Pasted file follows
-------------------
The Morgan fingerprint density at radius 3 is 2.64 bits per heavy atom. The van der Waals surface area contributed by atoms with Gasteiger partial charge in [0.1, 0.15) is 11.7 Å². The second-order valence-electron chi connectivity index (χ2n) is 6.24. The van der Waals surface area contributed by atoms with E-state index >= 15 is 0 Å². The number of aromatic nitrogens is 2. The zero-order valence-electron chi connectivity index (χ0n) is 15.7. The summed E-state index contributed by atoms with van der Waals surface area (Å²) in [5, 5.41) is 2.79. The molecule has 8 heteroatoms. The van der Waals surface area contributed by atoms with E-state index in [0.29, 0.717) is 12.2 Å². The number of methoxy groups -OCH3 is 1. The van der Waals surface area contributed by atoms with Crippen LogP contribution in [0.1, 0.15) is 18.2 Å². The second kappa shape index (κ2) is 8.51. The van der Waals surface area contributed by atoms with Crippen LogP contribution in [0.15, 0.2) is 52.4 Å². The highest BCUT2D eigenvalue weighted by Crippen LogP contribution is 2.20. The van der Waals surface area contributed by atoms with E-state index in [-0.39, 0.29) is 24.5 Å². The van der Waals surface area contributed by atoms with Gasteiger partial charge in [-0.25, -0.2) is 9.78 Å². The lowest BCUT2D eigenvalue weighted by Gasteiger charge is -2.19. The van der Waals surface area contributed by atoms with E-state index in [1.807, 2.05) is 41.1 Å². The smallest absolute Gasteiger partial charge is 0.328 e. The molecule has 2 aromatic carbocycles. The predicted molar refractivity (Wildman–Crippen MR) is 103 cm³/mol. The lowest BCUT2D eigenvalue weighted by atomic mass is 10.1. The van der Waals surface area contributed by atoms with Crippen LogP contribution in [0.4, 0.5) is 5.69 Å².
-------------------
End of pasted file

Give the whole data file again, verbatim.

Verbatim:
The Morgan fingerprint density at radius 3 is 2.64 bits per heavy atom. The van der Waals surface area contributed by atoms with Gasteiger partial charge in [0.1, 0.15) is 11.7 Å². The second-order valence-electron chi connectivity index (χ2n) is 6.24. The van der Waals surface area contributed by atoms with E-state index >= 15 is 0 Å². The number of aromatic nitrogens is 2. The zero-order valence-electron chi connectivity index (χ0n) is 15.7. The summed E-state index contributed by atoms with van der Waals surface area (Å²) in [5, 5.41) is 2.79. The molecule has 8 heteroatoms. The van der Waals surface area contributed by atoms with E-state index in [0.29, 0.717) is 12.2 Å². The number of methoxy groups -OCH3 is 1. The van der Waals surface area contributed by atoms with Crippen LogP contribution in [0.1, 0.15) is 18.2 Å². The second kappa shape index (κ2) is 8.51. The van der Waals surface area contributed by atoms with Crippen LogP contribution in [0.15, 0.2) is 52.4 Å². The highest BCUT2D eigenvalue weighted by Crippen LogP contribution is 2.20. The van der Waals surface area contributed by atoms with E-state index in [-0.39, 0.29) is 24.5 Å². The van der Waals surface area contributed by atoms with Gasteiger partial charge in [-0.25, -0.2) is 9.78 Å². The lowest BCUT2D eigenvalue weighted by Gasteiger charge is -2.19. The van der Waals surface area contributed by atoms with E-state index in [1.807, 2.05) is 41.1 Å². The smallest absolute Gasteiger partial charge is 0.328 e. The molecule has 2 aromatic carbocycles. The predicted molar refractivity (Wildman–Crippen MR) is 103 cm³/mol. The lowest BCUT2D eigenvalue weighted by atomic mass is 10.1. The van der Waals surface area contributed by atoms with Crippen LogP contribution in [0.4, 0.5) is 5.69 Å².